• Gregor was definitely a great adventure tale, but it’s not steampunk. The one I’m really enjoying right now that is steampunk is Mortal Engines. I bought a former library copy for cheap, which I kind of love better than a new book.

      • I’m going to jump in here and suggest Kenneth Oppel’s Airborn and its sequels if you’re interested in Steampunk, it wasn’t until years later that I realized it was the first steampunk I’d read.

      • I’m going to jump in here and suggest Kenneth Oppel’s Airborn and its sequels if you’re interested in Steampunk, it wasn’t until years later that I realized it was the first steampunk I’d read.

    • I totally know how you feel. I’m always interested in my own age primarily, but I’m at the awkward point where ‘my age’ doesn’t fit my lifestyle. I’m 22 and I own a house and work as a Manager. Most of my friends from high school are just graduating college. But I feel like writing younger is timeless, because we’ve all been there.

      On the other hand, I totally feel you on ‘how much is too much’? It’s hard to remember what I knew and didn’t at that age, but I’m struggling through regardless :-)

  2. Anonymous says:

    Those pictures are awesome! I love steampunk. Have you ever googled steampunk laptops (so great).
    But MG fiction.
    I never feel like I can write a point of view from any other age except for the age I am now. Oh sure I once was in middle school, but I don’t know if I could get in the head of a middle schooler again. How much do they know? How much do they understand? It is the comprehension of the character that confuses me. Recently I reread the entire Circle of Magic series by Tamora Pierce. In middle school her books were my jam. I still adore her characters and settings and plot and oh I could probably go on about them forever.
    I have lost my train of thought.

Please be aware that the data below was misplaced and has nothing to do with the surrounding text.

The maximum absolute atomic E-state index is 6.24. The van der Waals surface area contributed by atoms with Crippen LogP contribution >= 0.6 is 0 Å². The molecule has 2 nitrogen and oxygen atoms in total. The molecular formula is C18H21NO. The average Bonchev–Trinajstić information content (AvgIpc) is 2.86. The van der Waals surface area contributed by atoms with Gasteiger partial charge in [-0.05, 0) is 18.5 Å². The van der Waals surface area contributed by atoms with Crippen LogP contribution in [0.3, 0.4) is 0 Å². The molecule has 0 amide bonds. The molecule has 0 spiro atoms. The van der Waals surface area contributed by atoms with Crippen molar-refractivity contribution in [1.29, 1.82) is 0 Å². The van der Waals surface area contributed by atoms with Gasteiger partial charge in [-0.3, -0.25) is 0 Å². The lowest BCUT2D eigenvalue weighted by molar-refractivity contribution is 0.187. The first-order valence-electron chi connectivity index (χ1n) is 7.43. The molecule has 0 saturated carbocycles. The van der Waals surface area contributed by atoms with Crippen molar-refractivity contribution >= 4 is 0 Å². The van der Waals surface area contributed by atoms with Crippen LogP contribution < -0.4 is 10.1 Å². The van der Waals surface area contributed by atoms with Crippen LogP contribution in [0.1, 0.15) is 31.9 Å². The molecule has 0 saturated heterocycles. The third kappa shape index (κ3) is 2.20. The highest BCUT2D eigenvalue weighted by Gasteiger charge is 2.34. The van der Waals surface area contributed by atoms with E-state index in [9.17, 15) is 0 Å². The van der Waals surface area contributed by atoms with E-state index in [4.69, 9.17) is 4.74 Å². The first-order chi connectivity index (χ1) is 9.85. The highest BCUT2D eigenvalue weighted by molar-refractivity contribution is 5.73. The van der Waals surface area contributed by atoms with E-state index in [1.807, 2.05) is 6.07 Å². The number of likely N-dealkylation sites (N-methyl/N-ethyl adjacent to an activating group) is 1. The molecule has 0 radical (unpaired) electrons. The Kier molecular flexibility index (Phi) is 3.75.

Anyway, this is really cool!

    Hannah

  3. I really enjoyed THE WIDE AWAKE PRINCESS! I think one of my favorite things about MG is that you can say “I found an entirely new universe hidden behind my sock drawer” and it’s ok! :)

  4. I really enjoyed THE WIDE AWAKE PRINCESS! I think one of my favorite things about MG is that you can say “I found an entirely new universe hidden behind my sock drawer” and it’s ok! :)

  5. I love the steampunk pics! I really need to find a copy of Mortal Engines (I bought the sequels awhile ago but I always feel like re-reading the first book in a series lol.) I’m glad you’re enjoying it!

    • It’s the last thing I read before I go to bed (which means it’s my favorite of the things I’m reading right now, lol). I hope the rest of it is as awesome as the beginning!

  6. Great post, Sav! I looove the pictures.

    I don’t think THE GOLDEN COMPASS counts as MG, though ;) Lyra is only 12 (11?), but the book is definitely YA. I’ve never seen it shelved or referred to as MG. It’s like ENDER’S GAME, which has a like 6-9 year old protag but is pretty rough and violent, even for YA.

  7. this just makes me want to go through all the books I’ve read and make you a list of my favorite MG’s although I’m not 100% sure MG was a marketing category when I was younger so I’ll just have to guess on some of them.

  8. Anonymous says:

    YA is amazing!

    Although I am writing a more adult novel right now, my passion is YA. I am working towards being a YA librarian, and I plan to write YA as well. It is such a critical age and there are so many “dumbed-down, overly-simplistic YA” novels out there, that it would be fantastic to be able to influence some of the decisions young adults make when it comes to reading. I would definitely read the book you are birthing. It is exactly the type of story I like to read.

    If you haven’t had a chance, do pick up Scott Westerfeld’s Leviathan. It is amazing steampunk YA, with a very strong female lead. He also wrote a great SciFi trilogy that begins with Uglies, that has a great theme.

    And if you are looking for more literary YA, you can’t go wrong with John Green. I loved an abundance of Katherine’s, but his gem is Looking for Alaska. It won a ton of awards, and made the banned books list (so you know it’s good):)

    • Re: YA is amazing!

      Thank you for the recommendations! And I’m glad to hear this is the type of story you’d like to read… that’s my motto as a writer: I write the books I want to read that haven’t been written yet. :-)